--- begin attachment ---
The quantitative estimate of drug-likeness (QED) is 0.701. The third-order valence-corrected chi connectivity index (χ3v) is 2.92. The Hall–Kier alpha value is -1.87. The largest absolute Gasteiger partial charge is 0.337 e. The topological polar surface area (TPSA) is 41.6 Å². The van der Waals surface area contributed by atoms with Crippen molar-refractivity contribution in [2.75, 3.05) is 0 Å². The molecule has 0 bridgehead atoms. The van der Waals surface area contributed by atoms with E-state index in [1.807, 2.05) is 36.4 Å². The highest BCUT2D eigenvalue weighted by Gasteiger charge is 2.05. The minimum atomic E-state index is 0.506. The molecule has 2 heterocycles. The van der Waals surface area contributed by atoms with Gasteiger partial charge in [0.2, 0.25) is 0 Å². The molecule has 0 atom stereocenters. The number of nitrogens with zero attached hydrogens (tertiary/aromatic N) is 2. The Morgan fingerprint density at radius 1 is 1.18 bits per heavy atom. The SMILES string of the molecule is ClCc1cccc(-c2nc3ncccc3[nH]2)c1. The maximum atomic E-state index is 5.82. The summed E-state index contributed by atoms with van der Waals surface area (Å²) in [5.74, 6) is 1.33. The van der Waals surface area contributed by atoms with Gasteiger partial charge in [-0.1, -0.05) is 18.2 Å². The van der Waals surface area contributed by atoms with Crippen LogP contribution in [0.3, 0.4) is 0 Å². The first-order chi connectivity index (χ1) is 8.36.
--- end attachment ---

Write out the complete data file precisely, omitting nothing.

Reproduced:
The quantitative estimate of drug-likeness (QED) is 0.701. The third-order valence-corrected chi connectivity index (χ3v) is 2.92. The Hall–Kier alpha value is -1.87. The largest absolute Gasteiger partial charge is 0.337 e. The topological polar surface area (TPSA) is 41.6 Å². The van der Waals surface area contributed by atoms with Crippen molar-refractivity contribution in [2.75, 3.05) is 0 Å². The molecule has 0 bridgehead atoms. The van der Waals surface area contributed by atoms with E-state index in [1.807, 2.05) is 36.4 Å². The highest BCUT2D eigenvalue weighted by Gasteiger charge is 2.05. The minimum atomic E-state index is 0.506. The molecule has 2 heterocycles. The van der Waals surface area contributed by atoms with Gasteiger partial charge in [0.2, 0.25) is 0 Å². The molecule has 0 atom stereocenters. The number of nitrogens with zero attached hydrogens (tertiary/aromatic N) is 2. The Morgan fingerprint density at radius 1 is 1.18 bits per heavy atom. The SMILES string of the molecule is ClCc1cccc(-c2nc3ncccc3[nH]2)c1. The maximum atomic E-state index is 5.82. The summed E-state index contributed by atoms with van der Waals surface area (Å²) in [5.74, 6) is 1.33. The van der Waals surface area contributed by atoms with Gasteiger partial charge in [-0.1, -0.05) is 18.2 Å². The van der Waals surface area contributed by atoms with Crippen LogP contribution in [0.3, 0.4) is 0 Å². The first-order chi connectivity index (χ1) is 8.36.